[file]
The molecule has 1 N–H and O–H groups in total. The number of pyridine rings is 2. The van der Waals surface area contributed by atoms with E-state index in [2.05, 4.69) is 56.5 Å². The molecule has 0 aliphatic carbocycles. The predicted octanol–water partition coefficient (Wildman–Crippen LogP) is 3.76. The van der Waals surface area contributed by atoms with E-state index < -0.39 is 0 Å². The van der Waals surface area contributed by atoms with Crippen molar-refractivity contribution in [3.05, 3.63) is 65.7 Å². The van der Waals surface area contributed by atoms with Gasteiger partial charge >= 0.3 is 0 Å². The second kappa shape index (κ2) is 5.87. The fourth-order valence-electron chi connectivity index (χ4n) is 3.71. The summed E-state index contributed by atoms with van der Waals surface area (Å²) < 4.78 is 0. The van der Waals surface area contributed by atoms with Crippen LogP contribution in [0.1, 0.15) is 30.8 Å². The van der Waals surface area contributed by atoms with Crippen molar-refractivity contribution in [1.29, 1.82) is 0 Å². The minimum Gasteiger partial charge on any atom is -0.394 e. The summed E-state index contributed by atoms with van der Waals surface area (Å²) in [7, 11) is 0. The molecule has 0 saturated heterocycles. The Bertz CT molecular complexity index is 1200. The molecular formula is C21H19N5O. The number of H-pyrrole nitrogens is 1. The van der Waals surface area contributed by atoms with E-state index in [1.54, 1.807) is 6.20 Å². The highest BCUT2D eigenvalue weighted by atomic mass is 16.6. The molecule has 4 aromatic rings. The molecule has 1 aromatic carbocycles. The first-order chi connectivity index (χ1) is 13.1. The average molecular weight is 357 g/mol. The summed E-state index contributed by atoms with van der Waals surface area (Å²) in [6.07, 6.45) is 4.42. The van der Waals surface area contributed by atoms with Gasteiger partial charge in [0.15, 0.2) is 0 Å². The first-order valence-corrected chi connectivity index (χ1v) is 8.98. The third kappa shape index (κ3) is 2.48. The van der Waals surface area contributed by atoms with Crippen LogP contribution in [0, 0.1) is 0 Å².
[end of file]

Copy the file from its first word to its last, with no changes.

The molecule has 1 N–H and O–H groups in total. The number of pyridine rings is 2. The van der Waals surface area contributed by atoms with E-state index in [2.05, 4.69) is 56.5 Å². The molecule has 0 aliphatic carbocycles. The predicted octanol–water partition coefficient (Wildman–Crippen LogP) is 3.76. The van der Waals surface area contributed by atoms with E-state index < -0.39 is 0 Å². The van der Waals surface area contributed by atoms with Crippen molar-refractivity contribution in [3.05, 3.63) is 65.7 Å². The van der Waals surface area contributed by atoms with Gasteiger partial charge >= 0.3 is 0 Å². The second kappa shape index (κ2) is 5.87. The fourth-order valence-electron chi connectivity index (χ4n) is 3.71. The summed E-state index contributed by atoms with van der Waals surface area (Å²) < 4.78 is 0. The van der Waals surface area contributed by atoms with Crippen LogP contribution in [0.1, 0.15) is 30.8 Å². The van der Waals surface area contributed by atoms with Crippen molar-refractivity contribution in [1.29, 1.82) is 0 Å². The minimum Gasteiger partial charge on any atom is -0.394 e. The summed E-state index contributed by atoms with van der Waals surface area (Å²) in [7, 11) is 0. The molecule has 0 saturated heterocycles. The Bertz CT molecular complexity index is 1200. The molecular formula is C21H19N5O. The number of H-pyrrole nitrogens is 1. The van der Waals surface area contributed by atoms with E-state index in [1.54, 1.807) is 6.20 Å². The highest BCUT2D eigenvalue weighted by atomic mass is 16.6. The molecule has 4 aromatic rings. The molecule has 1 aromatic carbocycles. The first-order chi connectivity index (χ1) is 13.1. The average molecular weight is 357 g/mol. The summed E-state index contributed by atoms with van der Waals surface area (Å²) in [6.07, 6.45) is 4.42. The van der Waals surface area contributed by atoms with Gasteiger partial charge in [0.15, 0.2) is 0 Å². The first-order valence-corrected chi connectivity index (χ1v) is 8.98. The third kappa shape index (κ3) is 2.48. The van der Waals surface area contributed by atoms with Crippen LogP contribution in [0, 0.1) is 0 Å².